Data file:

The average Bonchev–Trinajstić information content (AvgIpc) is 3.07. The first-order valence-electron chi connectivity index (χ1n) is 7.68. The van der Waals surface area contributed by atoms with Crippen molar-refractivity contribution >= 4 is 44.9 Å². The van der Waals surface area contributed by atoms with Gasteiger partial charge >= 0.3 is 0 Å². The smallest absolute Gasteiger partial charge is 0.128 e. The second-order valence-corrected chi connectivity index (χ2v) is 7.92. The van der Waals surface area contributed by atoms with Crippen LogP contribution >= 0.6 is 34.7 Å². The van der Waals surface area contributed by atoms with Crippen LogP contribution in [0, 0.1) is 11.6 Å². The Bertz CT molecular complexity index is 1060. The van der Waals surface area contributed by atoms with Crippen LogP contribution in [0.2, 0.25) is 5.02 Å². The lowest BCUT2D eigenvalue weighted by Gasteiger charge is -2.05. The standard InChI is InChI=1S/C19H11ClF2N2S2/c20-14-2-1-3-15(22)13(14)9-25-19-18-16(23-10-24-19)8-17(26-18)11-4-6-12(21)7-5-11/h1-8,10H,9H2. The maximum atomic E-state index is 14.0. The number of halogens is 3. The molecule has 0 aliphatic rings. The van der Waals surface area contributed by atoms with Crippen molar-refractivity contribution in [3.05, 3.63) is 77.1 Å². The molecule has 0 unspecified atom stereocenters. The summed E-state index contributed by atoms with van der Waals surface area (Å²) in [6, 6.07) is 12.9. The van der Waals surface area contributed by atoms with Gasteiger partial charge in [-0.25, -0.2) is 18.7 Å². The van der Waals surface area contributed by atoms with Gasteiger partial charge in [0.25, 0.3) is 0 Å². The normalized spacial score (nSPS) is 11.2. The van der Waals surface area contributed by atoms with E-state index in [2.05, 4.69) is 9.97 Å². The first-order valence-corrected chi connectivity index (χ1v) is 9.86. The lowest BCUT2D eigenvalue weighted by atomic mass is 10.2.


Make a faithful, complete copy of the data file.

The average Bonchev–Trinajstić information content (AvgIpc) is 3.07. The first-order valence-electron chi connectivity index (χ1n) is 7.68. The van der Waals surface area contributed by atoms with Crippen molar-refractivity contribution >= 4 is 44.9 Å². The van der Waals surface area contributed by atoms with Gasteiger partial charge >= 0.3 is 0 Å². The smallest absolute Gasteiger partial charge is 0.128 e. The second-order valence-corrected chi connectivity index (χ2v) is 7.92. The van der Waals surface area contributed by atoms with Crippen LogP contribution >= 0.6 is 34.7 Å². The van der Waals surface area contributed by atoms with Crippen LogP contribution in [0, 0.1) is 11.6 Å². The Bertz CT molecular complexity index is 1060. The van der Waals surface area contributed by atoms with Crippen LogP contribution in [0.2, 0.25) is 5.02 Å². The lowest BCUT2D eigenvalue weighted by Gasteiger charge is -2.05. The standard InChI is InChI=1S/C19H11ClF2N2S2/c20-14-2-1-3-15(22)13(14)9-25-19-18-16(23-10-24-19)8-17(26-18)11-4-6-12(21)7-5-11/h1-8,10H,9H2. The maximum atomic E-state index is 14.0. The number of halogens is 3. The molecule has 0 aliphatic rings. The van der Waals surface area contributed by atoms with Crippen molar-refractivity contribution in [3.05, 3.63) is 77.1 Å². The molecule has 0 unspecified atom stereocenters. The summed E-state index contributed by atoms with van der Waals surface area (Å²) in [6, 6.07) is 12.9. The van der Waals surface area contributed by atoms with Gasteiger partial charge in [-0.25, -0.2) is 18.7 Å². The van der Waals surface area contributed by atoms with Gasteiger partial charge in [0.25, 0.3) is 0 Å². The normalized spacial score (nSPS) is 11.2. The van der Waals surface area contributed by atoms with E-state index in [2.05, 4.69) is 9.97 Å². The first-order valence-corrected chi connectivity index (χ1v) is 9.86. The lowest BCUT2D eigenvalue weighted by atomic mass is 10.2.